A state Public Utilities Commission judge on Tuesday recommended that Pacific Bell be fined $65 million for repeatedly charging its customers improper late fees.
If upheld by the full commission, the fine would be the largest ever levied against the phone company, consumer advocates said.
The proposed punishment stems from allegations that Pacific Bell, the monopoly local phone company throughout much of the state, routinely assessed customers late payment charges because of delays in the company's own bill processing operations. According to the judge's opinion, consumers were assessed more than 7 million improper charges between 1986 and early 1991, requiring $32.1 million in direct customer repayments. Further, citing the seriousness of the allegations, the judge recommended punitive damages of $33 million.
"Pacific's policies and practices represent a continuing pattern of abuse and mismanagement which benefited Pacific's shareholders at the expense of its captive customers," wrote PUC Administrative Law Judge Kim Malcom. "Pacific could engage in these systematic violations only because of its position as a monopoly provider of an essential public service."
For the Record
Los Angeles Times Friday April 16, 1993 Home Edition Business Part D Page 2 Column 6 Financial Desk 2 inches; 64 words Type of Material: Correction
TURN--Toward Utility Rate Normalization was not surprised by a California Public Utilities Commission judge's recommendation that Pacific Bell be required to pay $32 million in refunds and $33 million in fines for repeatedly charging customers improper late fees. In fact, the consumer group said it had called on the PUC to impose an even larger fine. The group's reaction to the judge's recommendation was incorrectly characterized in a story April 7.
In a heated rebuttal, Pacific Bell Regulatory Vice President Mary Vanderpan said the company was "absolutely shocked by the apparent disregard of the facts presented" by the company. "In our opinion," she continued, "the proposed decision draws erroneous conclusions and does not reflect the evidence presented."
The earliest the full commission could rule on the proposed decision would be May 7.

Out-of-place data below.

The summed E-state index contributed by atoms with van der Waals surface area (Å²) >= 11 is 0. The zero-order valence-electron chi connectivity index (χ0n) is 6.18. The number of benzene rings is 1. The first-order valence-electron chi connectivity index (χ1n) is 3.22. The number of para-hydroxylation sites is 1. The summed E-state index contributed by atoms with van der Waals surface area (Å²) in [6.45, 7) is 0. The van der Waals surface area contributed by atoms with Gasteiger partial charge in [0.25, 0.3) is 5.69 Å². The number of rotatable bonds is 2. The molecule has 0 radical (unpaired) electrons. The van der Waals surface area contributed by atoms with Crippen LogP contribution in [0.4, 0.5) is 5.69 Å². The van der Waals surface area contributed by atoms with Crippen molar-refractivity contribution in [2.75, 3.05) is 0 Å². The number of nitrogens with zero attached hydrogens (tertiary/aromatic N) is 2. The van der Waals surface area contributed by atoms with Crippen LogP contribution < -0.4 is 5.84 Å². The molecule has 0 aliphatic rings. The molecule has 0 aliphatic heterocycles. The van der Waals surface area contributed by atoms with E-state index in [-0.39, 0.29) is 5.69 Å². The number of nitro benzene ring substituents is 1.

The suit stems from charges first levied in early 1991 that Pacific Bell was levying late payment fees on customers who had paid their phone bills on time. However, because the payments had been made in plain, non-company envelopes, their processing had been delayed and the customers were assessed late charges of 1.5% of outstanding balances over $20.
Pacific Bell said it corrected the problem in early 1991 immediately after learning of it. Further, Vanderpan said the company has refunded $5 million of the $6 million in late charges that the company believes were erroneously collected.
However, the PUC judge noted that the problems uncovered in 1991 represented the second time in five years that the phone company had "engaged in comparable abuses."
Toward Utility Rate Normalization, a San Francisco consumer group known as TURN, filed the complaint against Pacific Bell in March, 1991. Later that year, they recommended that the phone company be required to refund $20 million.
The size of Malcom's recommended award, they said, was surprising.
"It's unprecedented for a fine of this size," said Thomas Long, a staff attorney for TURN. "We are not aware of any larger fine."
Michael Shames, director of another utility consumer advocate group in San Diego, added: "This isn't a victory yet, but it is a vindication of the consumers' point of view. It sends a stinging message to utilities from state regulators that they shouldn't rip off consumers."